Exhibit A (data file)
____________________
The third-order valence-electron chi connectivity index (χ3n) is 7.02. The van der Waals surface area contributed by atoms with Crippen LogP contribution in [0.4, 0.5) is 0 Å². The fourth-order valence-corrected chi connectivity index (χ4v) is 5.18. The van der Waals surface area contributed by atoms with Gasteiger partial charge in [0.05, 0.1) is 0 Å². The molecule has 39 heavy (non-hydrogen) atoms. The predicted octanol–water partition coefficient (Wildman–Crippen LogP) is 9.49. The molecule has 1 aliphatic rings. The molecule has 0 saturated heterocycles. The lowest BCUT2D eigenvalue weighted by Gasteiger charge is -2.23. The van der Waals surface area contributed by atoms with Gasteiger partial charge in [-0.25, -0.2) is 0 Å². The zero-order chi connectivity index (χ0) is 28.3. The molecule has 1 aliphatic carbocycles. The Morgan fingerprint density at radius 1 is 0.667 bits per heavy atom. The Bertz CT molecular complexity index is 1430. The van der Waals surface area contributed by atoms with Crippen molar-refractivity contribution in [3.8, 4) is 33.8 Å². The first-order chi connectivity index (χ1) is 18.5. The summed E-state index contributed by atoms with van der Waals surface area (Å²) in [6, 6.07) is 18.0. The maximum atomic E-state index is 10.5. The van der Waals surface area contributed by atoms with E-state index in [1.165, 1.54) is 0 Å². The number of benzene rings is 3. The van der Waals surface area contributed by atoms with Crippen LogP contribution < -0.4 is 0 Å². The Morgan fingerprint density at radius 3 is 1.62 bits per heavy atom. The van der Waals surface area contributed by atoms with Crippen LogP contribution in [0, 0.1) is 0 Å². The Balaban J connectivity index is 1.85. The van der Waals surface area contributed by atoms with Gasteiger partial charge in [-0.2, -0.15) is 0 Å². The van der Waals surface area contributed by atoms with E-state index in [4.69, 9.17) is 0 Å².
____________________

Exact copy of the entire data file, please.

The third-order valence-electron chi connectivity index (χ3n) is 7.02. The van der Waals surface area contributed by atoms with Crippen LogP contribution in [0.4, 0.5) is 0 Å². The fourth-order valence-corrected chi connectivity index (χ4v) is 5.18. The van der Waals surface area contributed by atoms with Gasteiger partial charge in [0.05, 0.1) is 0 Å². The molecule has 39 heavy (non-hydrogen) atoms. The predicted octanol–water partition coefficient (Wildman–Crippen LogP) is 9.49. The molecule has 1 aliphatic rings. The molecule has 0 saturated heterocycles. The lowest BCUT2D eigenvalue weighted by Gasteiger charge is -2.23. The van der Waals surface area contributed by atoms with Gasteiger partial charge in [-0.25, -0.2) is 0 Å². The zero-order chi connectivity index (χ0) is 28.3. The molecule has 1 aliphatic carbocycles. The Morgan fingerprint density at radius 1 is 0.667 bits per heavy atom. The Bertz CT molecular complexity index is 1430. The van der Waals surface area contributed by atoms with Crippen molar-refractivity contribution in [3.8, 4) is 33.8 Å². The first-order chi connectivity index (χ1) is 18.5. The summed E-state index contributed by atoms with van der Waals surface area (Å²) in [6, 6.07) is 18.0. The maximum atomic E-state index is 10.5. The van der Waals surface area contributed by atoms with E-state index in [1.165, 1.54) is 0 Å². The number of benzene rings is 3. The van der Waals surface area contributed by atoms with Crippen LogP contribution < -0.4 is 0 Å². The Morgan fingerprint density at radius 3 is 1.62 bits per heavy atom. The van der Waals surface area contributed by atoms with Crippen LogP contribution in [0, 0.1) is 0 Å². The Balaban J connectivity index is 1.85. The van der Waals surface area contributed by atoms with Gasteiger partial charge in [-0.2, -0.15) is 0 Å². The van der Waals surface area contributed by atoms with E-state index in [4.69, 9.17) is 0 Å².